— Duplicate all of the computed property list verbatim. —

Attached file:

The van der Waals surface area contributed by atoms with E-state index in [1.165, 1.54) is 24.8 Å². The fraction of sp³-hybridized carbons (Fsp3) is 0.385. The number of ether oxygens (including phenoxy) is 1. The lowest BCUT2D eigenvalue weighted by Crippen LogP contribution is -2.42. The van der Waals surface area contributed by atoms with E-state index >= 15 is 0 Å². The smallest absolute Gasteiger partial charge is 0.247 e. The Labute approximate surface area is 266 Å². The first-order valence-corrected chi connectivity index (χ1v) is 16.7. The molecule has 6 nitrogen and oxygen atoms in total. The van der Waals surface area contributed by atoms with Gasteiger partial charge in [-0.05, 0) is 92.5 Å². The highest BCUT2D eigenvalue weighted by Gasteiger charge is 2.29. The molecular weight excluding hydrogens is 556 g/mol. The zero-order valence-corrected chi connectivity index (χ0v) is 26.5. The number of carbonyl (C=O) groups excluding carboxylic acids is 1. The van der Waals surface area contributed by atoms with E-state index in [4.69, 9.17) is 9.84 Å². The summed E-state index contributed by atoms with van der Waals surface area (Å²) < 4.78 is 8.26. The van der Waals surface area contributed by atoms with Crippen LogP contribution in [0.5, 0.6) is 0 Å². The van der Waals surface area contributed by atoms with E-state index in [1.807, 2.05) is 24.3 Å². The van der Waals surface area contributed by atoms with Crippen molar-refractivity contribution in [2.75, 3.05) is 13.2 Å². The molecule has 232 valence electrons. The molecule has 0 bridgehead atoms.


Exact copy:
The van der Waals surface area contributed by atoms with E-state index in [1.165, 1.54) is 24.8 Å². The fraction of sp³-hybridized carbons (Fsp3) is 0.385. The number of ether oxygens (including phenoxy) is 1. The lowest BCUT2D eigenvalue weighted by Crippen LogP contribution is -2.42. The van der Waals surface area contributed by atoms with E-state index >= 15 is 0 Å². The smallest absolute Gasteiger partial charge is 0.247 e. The Labute approximate surface area is 266 Å². The first-order valence-corrected chi connectivity index (χ1v) is 16.7. The molecule has 6 nitrogen and oxygen atoms in total. The van der Waals surface area contributed by atoms with Gasteiger partial charge in [-0.05, 0) is 92.5 Å². The highest BCUT2D eigenvalue weighted by Gasteiger charge is 2.29. The molecular weight excluding hydrogens is 556 g/mol. The zero-order valence-corrected chi connectivity index (χ0v) is 26.5. The number of carbonyl (C=O) groups excluding carboxylic acids is 1. The van der Waals surface area contributed by atoms with E-state index in [4.69, 9.17) is 9.84 Å². The summed E-state index contributed by atoms with van der Waals surface area (Å²) < 4.78 is 8.26. The van der Waals surface area contributed by atoms with Crippen LogP contribution in [0.5, 0.6) is 0 Å². The van der Waals surface area contributed by atoms with E-state index in [1.807, 2.05) is 24.3 Å². The van der Waals surface area contributed by atoms with Crippen molar-refractivity contribution in [2.75, 3.05) is 13.2 Å². The molecule has 232 valence electrons. The molecule has 0 bridgehead atoms.